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News Viewing the SDI through a political lens

  1. Dec 28, 2004 #1
    To look at the SDI through a scientific lens, one can formulate a lot of arguments for and against its legitimacy. However, to what extent do you guys believe that Reagan's Strategic Defense Initiative brought about the end of the Cold War?
  2. jcsd
  3. Dec 28, 2004 #2
    The Cold War is over? I thought they just transfered the fear from 'Communists' to 'Terrorists'.... really.. what's changed.
  4. Dec 28, 2004 #3
    I had a friend at school that wrote several papers on the subject and I have to admit he made a believer out of me. After 4 decades of competing directly with the US on virtually everything, from hydrogen bombs to the space race to nuclear submarines, the prospect of spending trillions for a satellite defense system (which probably wouldn't have worked anyway) was too great of a financial burden for the old USSR. Certainly not the only reason, but I think it was a factor.

    Smurf: What has changed is that the possibility of a full-scale gloabal thermonuclear war has dropped considerably. We may be *more* likely to have a single isolated nuclear event under terrorists than the old Soviet Union, but only an exchange between 2 very powerful nations could manage to wipe out the entire human race.
  5. Dec 28, 2004 #4


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    American civilians are now in the line of fire.
    Yeah, and there's that...

    ...and ask a Lithuanian or an East German (a what?) what has changed...
    Last edited: Dec 28, 2004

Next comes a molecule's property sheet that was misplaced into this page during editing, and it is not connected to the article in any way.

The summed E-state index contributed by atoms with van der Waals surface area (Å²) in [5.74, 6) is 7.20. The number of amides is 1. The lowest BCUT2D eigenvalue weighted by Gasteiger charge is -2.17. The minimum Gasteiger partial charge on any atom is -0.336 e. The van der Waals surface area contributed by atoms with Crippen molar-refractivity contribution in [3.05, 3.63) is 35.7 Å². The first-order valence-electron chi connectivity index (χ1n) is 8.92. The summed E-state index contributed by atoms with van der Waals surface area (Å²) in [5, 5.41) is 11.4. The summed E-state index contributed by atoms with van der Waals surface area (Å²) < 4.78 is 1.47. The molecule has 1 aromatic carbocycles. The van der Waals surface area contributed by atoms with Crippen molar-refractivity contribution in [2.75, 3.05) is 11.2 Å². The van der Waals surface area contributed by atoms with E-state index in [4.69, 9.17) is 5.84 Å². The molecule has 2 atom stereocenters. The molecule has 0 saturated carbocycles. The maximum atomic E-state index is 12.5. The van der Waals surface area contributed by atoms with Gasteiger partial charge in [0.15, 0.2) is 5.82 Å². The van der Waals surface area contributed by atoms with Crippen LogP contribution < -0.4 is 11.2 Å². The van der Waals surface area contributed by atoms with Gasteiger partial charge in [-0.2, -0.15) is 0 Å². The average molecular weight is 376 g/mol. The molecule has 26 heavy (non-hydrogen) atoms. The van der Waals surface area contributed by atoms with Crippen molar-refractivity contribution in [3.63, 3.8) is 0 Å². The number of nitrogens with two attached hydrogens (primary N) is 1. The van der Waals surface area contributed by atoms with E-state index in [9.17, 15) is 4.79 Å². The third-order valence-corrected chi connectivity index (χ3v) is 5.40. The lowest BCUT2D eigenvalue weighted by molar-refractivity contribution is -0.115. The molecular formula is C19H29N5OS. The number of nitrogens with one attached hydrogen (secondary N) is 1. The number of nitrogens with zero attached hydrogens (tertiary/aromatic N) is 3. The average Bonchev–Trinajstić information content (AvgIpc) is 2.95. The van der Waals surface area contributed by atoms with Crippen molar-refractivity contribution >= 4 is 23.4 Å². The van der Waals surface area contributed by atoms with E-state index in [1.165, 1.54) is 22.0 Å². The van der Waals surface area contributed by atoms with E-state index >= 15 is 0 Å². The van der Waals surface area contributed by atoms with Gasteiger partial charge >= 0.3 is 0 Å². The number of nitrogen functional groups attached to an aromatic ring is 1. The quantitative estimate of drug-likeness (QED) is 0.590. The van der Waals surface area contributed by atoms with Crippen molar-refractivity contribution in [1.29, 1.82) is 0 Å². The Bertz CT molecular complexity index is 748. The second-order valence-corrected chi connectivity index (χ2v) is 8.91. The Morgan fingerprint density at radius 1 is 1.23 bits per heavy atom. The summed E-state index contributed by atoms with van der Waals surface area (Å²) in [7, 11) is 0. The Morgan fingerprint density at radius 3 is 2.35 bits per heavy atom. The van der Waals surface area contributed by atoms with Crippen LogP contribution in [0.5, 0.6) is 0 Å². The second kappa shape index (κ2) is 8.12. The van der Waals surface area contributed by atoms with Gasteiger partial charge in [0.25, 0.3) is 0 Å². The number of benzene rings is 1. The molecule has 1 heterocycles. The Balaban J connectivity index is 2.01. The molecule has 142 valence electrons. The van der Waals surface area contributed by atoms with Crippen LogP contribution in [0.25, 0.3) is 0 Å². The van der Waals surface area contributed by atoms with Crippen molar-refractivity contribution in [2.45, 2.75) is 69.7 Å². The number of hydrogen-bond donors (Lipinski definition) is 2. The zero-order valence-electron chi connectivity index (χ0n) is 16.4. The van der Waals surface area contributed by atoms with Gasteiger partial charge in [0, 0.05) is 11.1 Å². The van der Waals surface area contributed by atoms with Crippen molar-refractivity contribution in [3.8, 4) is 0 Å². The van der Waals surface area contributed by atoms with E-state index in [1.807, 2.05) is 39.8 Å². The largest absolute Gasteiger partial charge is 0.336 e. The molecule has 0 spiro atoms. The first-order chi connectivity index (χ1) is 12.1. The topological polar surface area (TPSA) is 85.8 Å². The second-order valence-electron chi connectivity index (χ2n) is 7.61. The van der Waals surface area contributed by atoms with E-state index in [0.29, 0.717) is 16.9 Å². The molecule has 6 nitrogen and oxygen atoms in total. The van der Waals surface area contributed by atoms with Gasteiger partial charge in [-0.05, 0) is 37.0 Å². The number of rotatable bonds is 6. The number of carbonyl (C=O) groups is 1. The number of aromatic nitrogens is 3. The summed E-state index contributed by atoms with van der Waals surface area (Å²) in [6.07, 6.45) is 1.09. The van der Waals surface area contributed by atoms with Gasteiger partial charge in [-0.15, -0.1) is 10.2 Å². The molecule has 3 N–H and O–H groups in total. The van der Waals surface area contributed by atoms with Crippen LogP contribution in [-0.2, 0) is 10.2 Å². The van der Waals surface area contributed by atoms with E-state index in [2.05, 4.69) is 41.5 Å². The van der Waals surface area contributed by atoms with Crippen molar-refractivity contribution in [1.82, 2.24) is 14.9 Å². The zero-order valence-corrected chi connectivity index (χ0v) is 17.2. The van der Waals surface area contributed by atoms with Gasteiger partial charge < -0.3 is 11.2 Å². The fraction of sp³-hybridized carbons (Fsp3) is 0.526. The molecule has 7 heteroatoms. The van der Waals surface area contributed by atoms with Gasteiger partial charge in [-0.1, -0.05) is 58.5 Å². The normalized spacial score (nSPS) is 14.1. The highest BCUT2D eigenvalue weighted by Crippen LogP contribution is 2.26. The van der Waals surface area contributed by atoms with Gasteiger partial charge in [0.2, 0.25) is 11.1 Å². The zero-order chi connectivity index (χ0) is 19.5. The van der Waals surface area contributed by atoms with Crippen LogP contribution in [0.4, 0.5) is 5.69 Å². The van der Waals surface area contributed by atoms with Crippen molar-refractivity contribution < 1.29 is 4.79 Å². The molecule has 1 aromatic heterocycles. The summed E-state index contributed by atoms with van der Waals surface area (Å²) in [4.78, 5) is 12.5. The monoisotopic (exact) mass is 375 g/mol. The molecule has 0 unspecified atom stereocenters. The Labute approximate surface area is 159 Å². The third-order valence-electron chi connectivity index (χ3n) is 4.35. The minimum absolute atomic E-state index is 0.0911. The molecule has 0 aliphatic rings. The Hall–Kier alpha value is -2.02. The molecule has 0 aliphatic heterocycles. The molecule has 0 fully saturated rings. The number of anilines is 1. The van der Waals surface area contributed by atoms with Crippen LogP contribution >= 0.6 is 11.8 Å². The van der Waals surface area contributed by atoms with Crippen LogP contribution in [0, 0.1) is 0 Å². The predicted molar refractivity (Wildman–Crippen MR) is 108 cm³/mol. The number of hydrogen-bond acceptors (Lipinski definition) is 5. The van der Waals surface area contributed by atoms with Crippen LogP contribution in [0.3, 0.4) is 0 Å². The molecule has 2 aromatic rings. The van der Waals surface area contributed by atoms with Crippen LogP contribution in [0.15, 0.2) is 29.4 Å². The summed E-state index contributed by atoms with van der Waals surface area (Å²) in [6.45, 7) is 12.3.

6. Dec 28, 2004 #5
    how can anyone look at SDI except through a political lens???? the American Physical Society published a ~400-page study on its feasibility, & it won't work. check it out:

    i really hope paul martin doesn't sign up for it, but after picking a fool like bill graham or a card-carrying hawk like david pratt as ministers of defence he can't be trusted at all
  7. Dec 28, 2004 #6

    The National Missile Defense is pretty different from the old SDI (aka Star Wars.) Judging by all the pretty illustrations I used to see on TV every week, SDI involved satellite based X-Ray lasers or missiles to shoot down incoming warheads. The scale was also much larger (shoot down thousands of warheads, rather than 3 or 4.)

    Also, unlike NMD, I don't think SDI was ever seriously comtemplated. It was a bluff, just like in a poker game. Even if the US had had the technology in the 80's (very unlikely), it was unlikely they would have spent trillions of dollars on it. Ronald Reagan did a very good job of putting a serious face on it, enough so that if you buy into the theory, the USSR was faced with the prospect of building its own SDI system or else the US would be impervious to it's nuclear missiles.

    For an example of something similar, look at the Soviet space shuttle program. I was watching an interview with a former soviet engineer (a program about the Russian space program) and he said something along the lines of: 'We couldn't figure out why the Americans went to the space shuttle. It cost more $/kg to operate. We figured they must know something we don't, so we built our own.'
  8. Dec 28, 2004 #7


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    I recently started playing poker and I rarely bluff unless I have at least something in my hand to fall back on. Bluff or not, billions of dollars were spent on it. And though we could have spent a trillion and not gotten a single satellite up, it produced the enabling technologies for everything from the Airborne Laser (basically theater [as opposed to strategic or global] SDI) to adaptic optics telescopes, to cheap CD players.

    As far as the real significance of SDI in the Cold War, I'm unsure. Reagan was a decent actor: did Gorby really believe him? And at the same time, Reagan was a good diplomat: he extended the hand of friendship and meant it, even while holding a gun in the other.
    Last edited: Dec 28, 2004
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